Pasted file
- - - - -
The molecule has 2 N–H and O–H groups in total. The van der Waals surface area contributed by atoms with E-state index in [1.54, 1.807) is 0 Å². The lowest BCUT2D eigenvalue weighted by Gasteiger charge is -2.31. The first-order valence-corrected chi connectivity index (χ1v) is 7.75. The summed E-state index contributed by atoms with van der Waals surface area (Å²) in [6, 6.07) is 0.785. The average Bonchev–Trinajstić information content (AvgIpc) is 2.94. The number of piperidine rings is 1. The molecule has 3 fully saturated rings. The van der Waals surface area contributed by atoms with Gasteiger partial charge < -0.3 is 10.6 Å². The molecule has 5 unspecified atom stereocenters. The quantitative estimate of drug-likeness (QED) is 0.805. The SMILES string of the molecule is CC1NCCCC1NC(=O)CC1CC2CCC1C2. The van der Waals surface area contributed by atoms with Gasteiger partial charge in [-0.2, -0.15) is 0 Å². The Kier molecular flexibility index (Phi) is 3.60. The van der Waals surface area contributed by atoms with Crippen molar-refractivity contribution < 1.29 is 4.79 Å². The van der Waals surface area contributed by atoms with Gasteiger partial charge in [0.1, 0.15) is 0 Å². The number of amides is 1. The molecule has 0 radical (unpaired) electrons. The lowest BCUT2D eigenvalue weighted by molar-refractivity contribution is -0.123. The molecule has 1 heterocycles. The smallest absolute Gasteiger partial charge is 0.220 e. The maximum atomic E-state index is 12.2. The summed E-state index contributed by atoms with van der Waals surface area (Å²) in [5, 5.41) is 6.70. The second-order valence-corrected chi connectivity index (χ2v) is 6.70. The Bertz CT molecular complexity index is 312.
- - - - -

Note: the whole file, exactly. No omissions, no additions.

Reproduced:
The molecule has 2 N–H and O–H groups in total. The van der Waals surface area contributed by atoms with E-state index in [1.54, 1.807) is 0 Å². The lowest BCUT2D eigenvalue weighted by Gasteiger charge is -2.31. The first-order valence-corrected chi connectivity index (χ1v) is 7.75. The summed E-state index contributed by atoms with van der Waals surface area (Å²) in [6, 6.07) is 0.785. The average Bonchev–Trinajstić information content (AvgIpc) is 2.94. The number of piperidine rings is 1. The molecule has 3 fully saturated rings. The van der Waals surface area contributed by atoms with Gasteiger partial charge < -0.3 is 10.6 Å². The molecule has 5 unspecified atom stereocenters. The quantitative estimate of drug-likeness (QED) is 0.805. The SMILES string of the molecule is CC1NCCCC1NC(=O)CC1CC2CCC1C2. The van der Waals surface area contributed by atoms with Gasteiger partial charge in [-0.2, -0.15) is 0 Å². The Kier molecular flexibility index (Phi) is 3.60. The van der Waals surface area contributed by atoms with Crippen molar-refractivity contribution < 1.29 is 4.79 Å². The van der Waals surface area contributed by atoms with Gasteiger partial charge in [0.1, 0.15) is 0 Å². The number of amides is 1. The molecule has 0 radical (unpaired) electrons. The lowest BCUT2D eigenvalue weighted by molar-refractivity contribution is -0.123. The molecule has 1 heterocycles. The smallest absolute Gasteiger partial charge is 0.220 e. The maximum atomic E-state index is 12.2. The summed E-state index contributed by atoms with van der Waals surface area (Å²) in [5, 5.41) is 6.70. The second-order valence-corrected chi connectivity index (χ2v) is 6.70. The Bertz CT molecular complexity index is 312.